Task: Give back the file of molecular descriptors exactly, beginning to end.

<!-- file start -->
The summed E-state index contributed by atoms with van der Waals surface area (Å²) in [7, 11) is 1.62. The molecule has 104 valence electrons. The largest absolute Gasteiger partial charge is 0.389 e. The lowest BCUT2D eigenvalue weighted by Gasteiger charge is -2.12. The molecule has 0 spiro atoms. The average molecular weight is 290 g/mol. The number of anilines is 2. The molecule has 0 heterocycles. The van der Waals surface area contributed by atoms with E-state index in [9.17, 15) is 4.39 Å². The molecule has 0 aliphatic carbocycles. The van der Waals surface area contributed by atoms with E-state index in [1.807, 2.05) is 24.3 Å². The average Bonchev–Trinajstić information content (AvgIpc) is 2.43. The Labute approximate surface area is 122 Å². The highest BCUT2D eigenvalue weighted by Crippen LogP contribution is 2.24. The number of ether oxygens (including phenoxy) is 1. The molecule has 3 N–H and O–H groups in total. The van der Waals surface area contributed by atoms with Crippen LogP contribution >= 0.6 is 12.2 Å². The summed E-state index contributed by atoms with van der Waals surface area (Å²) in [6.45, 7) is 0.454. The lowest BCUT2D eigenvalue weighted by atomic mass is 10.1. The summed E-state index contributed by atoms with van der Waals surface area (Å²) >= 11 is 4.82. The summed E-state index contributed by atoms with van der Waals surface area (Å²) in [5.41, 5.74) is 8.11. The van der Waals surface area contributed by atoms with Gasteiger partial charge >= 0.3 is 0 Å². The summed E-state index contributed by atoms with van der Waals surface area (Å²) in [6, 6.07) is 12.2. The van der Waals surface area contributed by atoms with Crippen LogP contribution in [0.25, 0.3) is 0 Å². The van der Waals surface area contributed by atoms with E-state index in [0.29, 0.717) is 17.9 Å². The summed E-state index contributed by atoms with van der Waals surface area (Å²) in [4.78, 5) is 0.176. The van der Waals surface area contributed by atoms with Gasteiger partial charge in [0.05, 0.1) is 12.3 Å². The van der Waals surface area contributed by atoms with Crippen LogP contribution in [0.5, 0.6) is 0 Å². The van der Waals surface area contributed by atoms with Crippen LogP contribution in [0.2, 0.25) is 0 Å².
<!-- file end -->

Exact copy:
The summed E-state index contributed by atoms with van der Waals surface area (Å²) in [7, 11) is 1.62. The molecule has 104 valence electrons. The largest absolute Gasteiger partial charge is 0.389 e. The lowest BCUT2D eigenvalue weighted by Gasteiger charge is -2.12. The molecule has 0 spiro atoms. The average molecular weight is 290 g/mol. The number of anilines is 2. The molecule has 0 heterocycles. The van der Waals surface area contributed by atoms with E-state index in [9.17, 15) is 4.39 Å². The molecule has 0 aliphatic carbocycles. The van der Waals surface area contributed by atoms with E-state index in [1.807, 2.05) is 24.3 Å². The average Bonchev–Trinajstić information content (AvgIpc) is 2.43. The Labute approximate surface area is 122 Å². The highest BCUT2D eigenvalue weighted by Crippen LogP contribution is 2.24. The number of ether oxygens (including phenoxy) is 1. The molecule has 3 N–H and O–H groups in total. The van der Waals surface area contributed by atoms with Crippen LogP contribution >= 0.6 is 12.2 Å². The summed E-state index contributed by atoms with van der Waals surface area (Å²) in [6.45, 7) is 0.454. The lowest BCUT2D eigenvalue weighted by atomic mass is 10.1. The summed E-state index contributed by atoms with van der Waals surface area (Å²) >= 11 is 4.82. The summed E-state index contributed by atoms with van der Waals surface area (Å²) in [5.41, 5.74) is 8.11. The van der Waals surface area contributed by atoms with Gasteiger partial charge >= 0.3 is 0 Å². The summed E-state index contributed by atoms with van der Waals surface area (Å²) in [6, 6.07) is 12.2. The van der Waals surface area contributed by atoms with Crippen LogP contribution in [0.25, 0.3) is 0 Å². The van der Waals surface area contributed by atoms with E-state index in [0.29, 0.717) is 17.9 Å². The summed E-state index contributed by atoms with van der Waals surface area (Å²) in [4.78, 5) is 0.176. The van der Waals surface area contributed by atoms with Gasteiger partial charge in [0.05, 0.1) is 12.3 Å². The van der Waals surface area contributed by atoms with Crippen LogP contribution in [0.5, 0.6) is 0 Å². The van der Waals surface area contributed by atoms with Crippen LogP contribution in [0.2, 0.25) is 0 Å².